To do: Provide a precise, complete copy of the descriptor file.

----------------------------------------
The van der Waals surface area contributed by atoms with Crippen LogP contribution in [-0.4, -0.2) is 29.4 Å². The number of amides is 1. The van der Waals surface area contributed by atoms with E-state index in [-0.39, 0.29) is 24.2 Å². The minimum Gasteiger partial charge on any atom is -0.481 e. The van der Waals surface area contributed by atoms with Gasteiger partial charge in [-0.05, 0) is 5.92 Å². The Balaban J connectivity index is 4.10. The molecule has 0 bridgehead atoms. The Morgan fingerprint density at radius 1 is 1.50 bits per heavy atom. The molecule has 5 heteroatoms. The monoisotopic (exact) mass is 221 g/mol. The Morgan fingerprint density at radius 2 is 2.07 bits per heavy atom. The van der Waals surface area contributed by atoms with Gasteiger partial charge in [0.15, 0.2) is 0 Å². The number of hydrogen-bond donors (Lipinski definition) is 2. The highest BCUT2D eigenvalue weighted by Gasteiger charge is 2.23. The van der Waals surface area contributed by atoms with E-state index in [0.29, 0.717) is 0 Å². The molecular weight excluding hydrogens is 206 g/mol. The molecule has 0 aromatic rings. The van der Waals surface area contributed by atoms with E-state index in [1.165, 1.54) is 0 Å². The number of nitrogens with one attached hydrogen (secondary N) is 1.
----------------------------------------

The van der Waals surface area contributed by atoms with Crippen LogP contribution in [-0.4, -0.2) is 29.4 Å². The number of amides is 1. The van der Waals surface area contributed by atoms with E-state index in [-0.39, 0.29) is 24.2 Å². The minimum Gasteiger partial charge on any atom is -0.481 e. The van der Waals surface area contributed by atoms with Gasteiger partial charge in [-0.05, 0) is 5.92 Å². The Balaban J connectivity index is 4.10. The molecule has 0 bridgehead atoms. The Morgan fingerprint density at radius 1 is 1.50 bits per heavy atom. The molecule has 5 heteroatoms. The monoisotopic (exact) mass is 221 g/mol. The Morgan fingerprint density at radius 2 is 2.07 bits per heavy atom. The van der Waals surface area contributed by atoms with Gasteiger partial charge in [0.15, 0.2) is 0 Å². The number of hydrogen-bond donors (Lipinski definition) is 2. The highest BCUT2D eigenvalue weighted by Gasteiger charge is 2.23. The van der Waals surface area contributed by atoms with E-state index in [0.29, 0.717) is 0 Å². The molecular weight excluding hydrogens is 206 g/mol. The molecule has 0 aromatic rings. The van der Waals surface area contributed by atoms with E-state index in [1.165, 1.54) is 0 Å². The number of nitrogens with one attached hydrogen (secondary N) is 1.